Absent democracy

Published August 20, 2022
The writer, a former ambassador, is adjunct professor at Georgetown University and Senior Visiting Research Fellow at the National University of Singapore.
The writer, a former ambassador, is adjunct professor at Georgetown University and Senior Visiting Research Fellow at the National University of Singapore.

WHAT is democracy? The focus of democracy is the people, and its core idea is self-governance. So if the people were to govern themselves, would you imagine them making policies that harm them? The substance of democracy are policies that are beneficial for the people. Going by this criterion, Pakistan’s ‘democracy’ might look like one, but doesn’t work like one.

Some causes of democracy’s failure are foundational.

At the time of independence, the people’s desire for democracy was normal. Its concept of self-determination had provided a rationale for the Pakistan idea and offered a vision for progress. Western political institutions had been introduced by the British. But the British also strengthened or inducted non-democratic practices and institutions, such as feudalism and an elite civil service, with a strong focus on law-and-order tactics.

These were tools of colonial domination and instruments of governance — ensuring stability while minimally satisfying people’s aspirations. The system served the overall purpose of maintaining British hegemony.

Read: Democracy in name?

After independence, these institutions and methods needed to be adapted to realise the ideals of democratic rule, but were stren­gth­e­ned instead because of the existential threats the new state faced. There were enormous economic and security challenges, and the monumental administrative and humani­tarian task of settling millions of refugees. There were also the challenges of nation- and state-building, concerns about unity, and the divisive search for a national identity.

The intelligentsia has not played its due role.

Pakistan sought a solution in an Islamic identity, a strong military, and a centralised bureaucratic state. There emerged powerful groups or institutions that went on to do­­minate its body politic by taking advantage of the leadership vacuum. Administrative challenges strengthened overdependence on the bureaucracy, while the emphasis on security skewed national priorities and resource allocation. Feudalism supported by religious institutions created self-sustai­ning disparities in society by resisting edu­cation, women’s rights and socioeconomic emancipation. All this was hardly conducive for a democratic environment.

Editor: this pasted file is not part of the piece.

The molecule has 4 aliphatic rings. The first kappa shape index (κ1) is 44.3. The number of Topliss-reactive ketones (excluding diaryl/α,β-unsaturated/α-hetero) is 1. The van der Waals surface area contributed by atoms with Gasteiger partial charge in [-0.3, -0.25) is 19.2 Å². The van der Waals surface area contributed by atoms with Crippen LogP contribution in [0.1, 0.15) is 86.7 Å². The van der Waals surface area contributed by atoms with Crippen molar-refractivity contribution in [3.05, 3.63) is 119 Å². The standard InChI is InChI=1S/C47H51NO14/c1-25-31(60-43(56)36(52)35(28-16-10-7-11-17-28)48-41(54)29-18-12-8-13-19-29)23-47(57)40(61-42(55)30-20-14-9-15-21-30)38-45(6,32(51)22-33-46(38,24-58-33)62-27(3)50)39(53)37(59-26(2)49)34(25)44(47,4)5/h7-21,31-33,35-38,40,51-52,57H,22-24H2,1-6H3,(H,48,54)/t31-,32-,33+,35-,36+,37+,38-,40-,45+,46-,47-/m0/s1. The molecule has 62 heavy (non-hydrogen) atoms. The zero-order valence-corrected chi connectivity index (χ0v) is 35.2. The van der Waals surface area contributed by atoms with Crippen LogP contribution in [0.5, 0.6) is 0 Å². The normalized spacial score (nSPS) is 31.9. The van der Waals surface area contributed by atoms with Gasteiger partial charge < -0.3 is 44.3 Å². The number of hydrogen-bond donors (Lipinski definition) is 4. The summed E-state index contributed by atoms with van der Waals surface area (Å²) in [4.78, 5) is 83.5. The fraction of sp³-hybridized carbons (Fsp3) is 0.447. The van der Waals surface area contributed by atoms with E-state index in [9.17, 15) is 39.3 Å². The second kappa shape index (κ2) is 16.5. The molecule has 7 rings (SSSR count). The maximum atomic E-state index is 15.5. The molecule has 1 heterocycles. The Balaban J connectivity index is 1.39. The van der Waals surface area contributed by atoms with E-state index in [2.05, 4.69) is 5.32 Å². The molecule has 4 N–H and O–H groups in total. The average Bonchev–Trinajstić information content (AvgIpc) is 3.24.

As the army, civil-military bureaucracy, dominant social groups and religious ortho­doxy undermined the political process, contributing to its crisis of governance, the country became dependent on financiers like the US and Saudi Arabia, who wanted to use it for their own strategic purposes.

The US came to have a stake for military purposes, while Saudi Arabia saw an opportunity in the country’s fertile religious infrastructure. The landscape became vulnerable to external influences as sectarian complexities made the country susceptible to Saudi-Iranian rivalry, with part of its ethnic composition tied to Afghanistan. This incited extremism.

The internal dynamics, regional rivalries and global politics, instead of motivating a march to progress, provided ideal conditions for a great leap backwards, allowing non-democratic forces to appropriate power and hold on to it.

Civilians and the army took turns to rule Pakistan, but the system, arguably, remained the same, ‘unscathed’ by democracy. They competed for power but then collaborated to maintain the system. It seemed that they figured out that all they needed was each other, supported by the judiciary and bureaucracy and with a misplaced focus on religion. In all this, there was no fear of accountability or electability. They did not need the people. So they did very little for them.

Read: Democracy and prosperity at 75

When the cost of maintaining a ‘democracy’ led by civilians would become unbearable, we would tolerate the army’s intervention to help us get rid of them. But instead of retu­r­ning to the bar­ra­cks, the military took to assuming the role of the poli­ticians. Then we’d long for democracy, which let us down again.

Prolonged per­­i­ods of military rule have now cha­nged the balance of power, with civilian rulers complying with the interests of the security establishment. The fact is that no institution is solely responsible for democracy’s misfortunes.

Nations are changed by ideas and political action. The intelligentsia has a special role to play in sharing ideas and mobilising for political action. In Pakistan, though fixated on the idea of democracy, this segment has not played its due role.

Having never had a proper debate about democracy, much of it has now found a new passion — populism fanned by the powerful rhetoric of morality, nationalism and religion. There is no new awakening regarding ‘democracy’. Without knowing it, they have moved from deception to illusion.

What we need is a deeper debate on democracy. You cannot change what you do not know. Nations change not because they have become democratic; they become democratic because they have changed. Shuffling the deck won’t do. The deck needs to be cleared.

The writer, a former ambassador, is adjunct professor at Georgetown University and Senior Visiting Research Fellow at the National University of Singapore.

Published in Dawn, August 20th, 2022

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